Bob has been with Prosthetic & Orthotic Solutions, since 2011. His background in physical therapy enhances the skills and perspective he brings to his work as a certified orthotist. He has been a licensed physical therapist assistant since 1997, has worked in the prosthetic and orthotic industry since 2002, and has been American Board Certified in orthotics since 2005.
A lifelong athlete, Bob originally had his sights set on a career in physical therapy. He played soccer, football, and rugby, and injuries he incurred along the way guided his interest in physical rehabilitation. While earning his Associate of Science degree from Springfield Technical Community College, a rotation at a rehabilitation hospital introduced him to orthotics. He observed bracing clinics where patients were evaluated, casted, and then received their devices a week later. Bob was fascinated with the design process that happened in between. Having enjoyed construction work in high school, he realized that a career in orthotics would allow him to combine his interest in physical therapy and love for building things with his hands.
His work experience includes participation in a local pediatric orthotic clinic, management of an orthotic central fabrication facility, and an on-call orthotic provider for area hospitals.
“I truly enjoy helping people,” says Bob. “I love that what I design allows people to do things they could not do before.”
A self-prescribed “big kid,” Bob has a special interest in working with pediatric patients and their families. He understands kids can be intimidated by medical settings, so he makes every effort to find out the things his patients enjoy and incorporates those things to make visits feel less clinical. It’s not unusual to hear him singing a Disney song to help a child through a casting appointment!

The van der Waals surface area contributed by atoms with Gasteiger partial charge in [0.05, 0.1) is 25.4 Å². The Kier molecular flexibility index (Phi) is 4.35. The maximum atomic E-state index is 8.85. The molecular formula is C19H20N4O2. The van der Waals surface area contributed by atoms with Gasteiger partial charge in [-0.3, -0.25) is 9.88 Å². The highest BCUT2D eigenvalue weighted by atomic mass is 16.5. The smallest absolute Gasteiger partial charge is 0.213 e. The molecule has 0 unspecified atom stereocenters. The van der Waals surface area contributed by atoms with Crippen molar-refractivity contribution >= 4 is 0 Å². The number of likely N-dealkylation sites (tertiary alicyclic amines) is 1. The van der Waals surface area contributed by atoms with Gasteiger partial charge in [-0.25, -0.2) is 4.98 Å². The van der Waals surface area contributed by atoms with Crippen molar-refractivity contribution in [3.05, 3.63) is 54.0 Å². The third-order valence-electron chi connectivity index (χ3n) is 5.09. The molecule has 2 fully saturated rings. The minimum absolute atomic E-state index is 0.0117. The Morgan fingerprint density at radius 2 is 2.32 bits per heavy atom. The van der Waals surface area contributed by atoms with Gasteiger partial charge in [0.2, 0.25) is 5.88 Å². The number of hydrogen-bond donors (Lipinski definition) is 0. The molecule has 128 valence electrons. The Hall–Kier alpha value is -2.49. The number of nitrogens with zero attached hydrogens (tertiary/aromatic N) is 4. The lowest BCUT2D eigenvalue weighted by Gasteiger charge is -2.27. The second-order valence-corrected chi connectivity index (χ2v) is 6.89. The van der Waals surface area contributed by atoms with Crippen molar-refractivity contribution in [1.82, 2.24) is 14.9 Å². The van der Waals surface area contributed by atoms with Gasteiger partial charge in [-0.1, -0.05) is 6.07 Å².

Bob works just as hard to earn the trust of his youngest patients as he does his adult patients. He is a firm believer that talking with children honestly and at their level is the best approach to gaining compliance.
Explains Bob, “The only way anything we do works is for the patient to be willing to use what we make for them. By educating our patients of all ages on what their options are, helping them understand how things work and why certain options are better than others, we can give them support and a device that they will wear.”
Additionally, Bob welcomes community outreach opportunities that allow him to inspire others to consider a career in orthotics and/or prosthetics. He enjoys visiting with high school students to broaden their understanding of health care professions.
“Our field is a lesser known part of the health care community,” says Bob, “but it is an important one that needs more practitioners. We need to provide kids with other options to consider.”